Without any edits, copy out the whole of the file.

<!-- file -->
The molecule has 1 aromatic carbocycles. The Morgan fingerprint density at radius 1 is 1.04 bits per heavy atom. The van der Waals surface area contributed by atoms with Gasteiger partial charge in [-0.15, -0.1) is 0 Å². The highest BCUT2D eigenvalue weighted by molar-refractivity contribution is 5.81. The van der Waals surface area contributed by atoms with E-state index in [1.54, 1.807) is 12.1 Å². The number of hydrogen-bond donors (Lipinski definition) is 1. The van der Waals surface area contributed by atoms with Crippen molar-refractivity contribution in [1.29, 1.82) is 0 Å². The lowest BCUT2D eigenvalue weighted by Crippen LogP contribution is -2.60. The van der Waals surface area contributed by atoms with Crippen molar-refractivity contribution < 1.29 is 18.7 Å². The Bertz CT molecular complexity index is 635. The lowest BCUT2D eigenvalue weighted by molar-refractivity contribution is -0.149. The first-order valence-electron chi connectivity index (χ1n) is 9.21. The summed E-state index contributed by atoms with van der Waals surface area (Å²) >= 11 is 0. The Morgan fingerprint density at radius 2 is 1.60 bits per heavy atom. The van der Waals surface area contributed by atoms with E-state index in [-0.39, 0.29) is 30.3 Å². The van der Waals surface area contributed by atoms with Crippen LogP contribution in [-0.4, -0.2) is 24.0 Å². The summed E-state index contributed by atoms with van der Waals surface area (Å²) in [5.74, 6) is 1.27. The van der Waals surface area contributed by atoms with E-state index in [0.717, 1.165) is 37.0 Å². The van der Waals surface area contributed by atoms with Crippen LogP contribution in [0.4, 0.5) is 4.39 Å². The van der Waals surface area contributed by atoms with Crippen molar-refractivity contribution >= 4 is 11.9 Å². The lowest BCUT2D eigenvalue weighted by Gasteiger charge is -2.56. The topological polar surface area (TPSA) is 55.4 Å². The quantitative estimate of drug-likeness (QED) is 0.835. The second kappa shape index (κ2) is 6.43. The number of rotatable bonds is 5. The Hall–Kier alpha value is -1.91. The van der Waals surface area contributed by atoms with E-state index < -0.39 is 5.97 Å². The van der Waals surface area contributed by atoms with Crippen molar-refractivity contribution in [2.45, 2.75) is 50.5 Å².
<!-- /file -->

The molecule has 1 aromatic carbocycles. The Morgan fingerprint density at radius 1 is 1.04 bits per heavy atom. The van der Waals surface area contributed by atoms with Gasteiger partial charge in [-0.15, -0.1) is 0 Å². The highest BCUT2D eigenvalue weighted by molar-refractivity contribution is 5.81. The van der Waals surface area contributed by atoms with E-state index in [1.54, 1.807) is 12.1 Å². The number of hydrogen-bond donors (Lipinski definition) is 1. The van der Waals surface area contributed by atoms with Crippen molar-refractivity contribution in [1.29, 1.82) is 0 Å². The lowest BCUT2D eigenvalue weighted by Crippen LogP contribution is -2.60. The van der Waals surface area contributed by atoms with Crippen molar-refractivity contribution < 1.29 is 18.7 Å². The Bertz CT molecular complexity index is 635. The lowest BCUT2D eigenvalue weighted by molar-refractivity contribution is -0.149. The first-order valence-electron chi connectivity index (χ1n) is 9.21. The summed E-state index contributed by atoms with van der Waals surface area (Å²) >= 11 is 0. The Morgan fingerprint density at radius 2 is 1.60 bits per heavy atom. The van der Waals surface area contributed by atoms with E-state index in [-0.39, 0.29) is 30.3 Å². The van der Waals surface area contributed by atoms with Crippen LogP contribution in [-0.4, -0.2) is 24.0 Å². The summed E-state index contributed by atoms with van der Waals surface area (Å²) in [5.74, 6) is 1.27. The van der Waals surface area contributed by atoms with E-state index in [0.717, 1.165) is 37.0 Å². The van der Waals surface area contributed by atoms with Crippen LogP contribution in [0.4, 0.5) is 4.39 Å². The van der Waals surface area contributed by atoms with Crippen molar-refractivity contribution >= 4 is 11.9 Å². The lowest BCUT2D eigenvalue weighted by Gasteiger charge is -2.56. The topological polar surface area (TPSA) is 55.4 Å². The quantitative estimate of drug-likeness (QED) is 0.835. The second kappa shape index (κ2) is 6.43. The number of rotatable bonds is 5. The Hall–Kier alpha value is -1.91. The van der Waals surface area contributed by atoms with E-state index < -0.39 is 5.97 Å². The van der Waals surface area contributed by atoms with Crippen molar-refractivity contribution in [2.45, 2.75) is 50.5 Å².